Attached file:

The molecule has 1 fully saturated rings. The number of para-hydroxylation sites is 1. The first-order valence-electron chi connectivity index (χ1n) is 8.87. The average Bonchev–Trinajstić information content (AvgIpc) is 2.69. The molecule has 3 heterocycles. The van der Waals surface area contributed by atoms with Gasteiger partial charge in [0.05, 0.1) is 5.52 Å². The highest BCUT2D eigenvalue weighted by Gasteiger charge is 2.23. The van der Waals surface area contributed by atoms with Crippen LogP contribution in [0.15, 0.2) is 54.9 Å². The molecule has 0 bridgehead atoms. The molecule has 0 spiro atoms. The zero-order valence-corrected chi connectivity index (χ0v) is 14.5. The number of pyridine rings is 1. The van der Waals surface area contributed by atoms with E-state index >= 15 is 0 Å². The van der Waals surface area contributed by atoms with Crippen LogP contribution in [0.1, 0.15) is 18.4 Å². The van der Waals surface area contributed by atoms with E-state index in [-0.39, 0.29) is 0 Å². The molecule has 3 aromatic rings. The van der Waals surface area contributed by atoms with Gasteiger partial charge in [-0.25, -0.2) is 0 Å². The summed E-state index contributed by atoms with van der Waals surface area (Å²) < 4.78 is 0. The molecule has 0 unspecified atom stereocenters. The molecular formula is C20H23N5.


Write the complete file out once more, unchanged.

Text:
The molecule has 1 fully saturated rings. The number of para-hydroxylation sites is 1. The first-order valence-electron chi connectivity index (χ1n) is 8.87. The average Bonchev–Trinajstić information content (AvgIpc) is 2.69. The molecule has 3 heterocycles. The van der Waals surface area contributed by atoms with Gasteiger partial charge in [0.05, 0.1) is 5.52 Å². The highest BCUT2D eigenvalue weighted by Gasteiger charge is 2.23. The van der Waals surface area contributed by atoms with Crippen LogP contribution in [0.15, 0.2) is 54.9 Å². The molecule has 0 bridgehead atoms. The molecule has 0 spiro atoms. The zero-order valence-corrected chi connectivity index (χ0v) is 14.5. The number of pyridine rings is 1. The van der Waals surface area contributed by atoms with E-state index >= 15 is 0 Å². The van der Waals surface area contributed by atoms with Crippen LogP contribution in [0.1, 0.15) is 18.4 Å². The van der Waals surface area contributed by atoms with E-state index in [-0.39, 0.29) is 0 Å². The molecule has 3 aromatic rings. The van der Waals surface area contributed by atoms with Gasteiger partial charge in [-0.25, -0.2) is 0 Å². The summed E-state index contributed by atoms with van der Waals surface area (Å²) < 4.78 is 0. The molecule has 0 unspecified atom stereocenters. The molecular formula is C20H23N5.